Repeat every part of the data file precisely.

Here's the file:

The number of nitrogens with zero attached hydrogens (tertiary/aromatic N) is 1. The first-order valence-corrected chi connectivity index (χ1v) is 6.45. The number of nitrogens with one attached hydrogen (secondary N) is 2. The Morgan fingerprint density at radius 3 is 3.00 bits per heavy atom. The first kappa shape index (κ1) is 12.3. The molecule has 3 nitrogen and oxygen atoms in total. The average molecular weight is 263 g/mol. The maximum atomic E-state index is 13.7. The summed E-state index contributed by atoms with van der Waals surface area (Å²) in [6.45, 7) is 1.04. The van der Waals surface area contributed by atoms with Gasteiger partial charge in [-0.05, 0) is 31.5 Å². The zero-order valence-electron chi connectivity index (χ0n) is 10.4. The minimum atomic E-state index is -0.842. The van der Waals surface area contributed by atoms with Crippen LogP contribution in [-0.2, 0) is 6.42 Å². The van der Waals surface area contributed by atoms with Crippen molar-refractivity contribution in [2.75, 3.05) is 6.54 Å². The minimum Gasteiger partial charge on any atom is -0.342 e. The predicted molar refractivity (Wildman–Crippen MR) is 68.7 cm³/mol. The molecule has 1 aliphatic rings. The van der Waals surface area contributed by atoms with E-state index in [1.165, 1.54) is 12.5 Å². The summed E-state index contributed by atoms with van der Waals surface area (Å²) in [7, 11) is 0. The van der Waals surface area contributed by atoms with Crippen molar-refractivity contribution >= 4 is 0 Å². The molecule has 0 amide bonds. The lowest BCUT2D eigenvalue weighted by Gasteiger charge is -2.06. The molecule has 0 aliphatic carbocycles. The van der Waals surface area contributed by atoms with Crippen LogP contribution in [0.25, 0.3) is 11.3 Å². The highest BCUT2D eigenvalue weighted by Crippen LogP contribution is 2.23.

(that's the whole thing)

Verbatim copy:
The number of nitrogens with zero attached hydrogens (tertiary/aromatic N) is 1. The first-order valence-corrected chi connectivity index (χ1v) is 6.45. The number of nitrogens with one attached hydrogen (secondary N) is 2. The Morgan fingerprint density at radius 3 is 3.00 bits per heavy atom. The first kappa shape index (κ1) is 12.3. The molecule has 3 nitrogen and oxygen atoms in total. The average molecular weight is 263 g/mol. The maximum atomic E-state index is 13.7. The summed E-state index contributed by atoms with van der Waals surface area (Å²) in [6.45, 7) is 1.04. The van der Waals surface area contributed by atoms with Gasteiger partial charge in [-0.05, 0) is 31.5 Å². The zero-order valence-electron chi connectivity index (χ0n) is 10.4. The minimum atomic E-state index is -0.842. The van der Waals surface area contributed by atoms with Crippen LogP contribution in [-0.2, 0) is 6.42 Å². The van der Waals surface area contributed by atoms with Crippen molar-refractivity contribution in [2.75, 3.05) is 6.54 Å². The minimum Gasteiger partial charge on any atom is -0.342 e. The predicted molar refractivity (Wildman–Crippen MR) is 68.7 cm³/mol. The molecule has 1 aliphatic rings. The van der Waals surface area contributed by atoms with E-state index in [1.165, 1.54) is 12.5 Å². The summed E-state index contributed by atoms with van der Waals surface area (Å²) in [7, 11) is 0. The van der Waals surface area contributed by atoms with Crippen molar-refractivity contribution >= 4 is 0 Å². The molecule has 0 amide bonds. The lowest BCUT2D eigenvalue weighted by Gasteiger charge is -2.06. The molecule has 0 aliphatic carbocycles. The van der Waals surface area contributed by atoms with Crippen LogP contribution in [0.25, 0.3) is 11.3 Å². The highest BCUT2D eigenvalue weighted by Crippen LogP contribution is 2.23.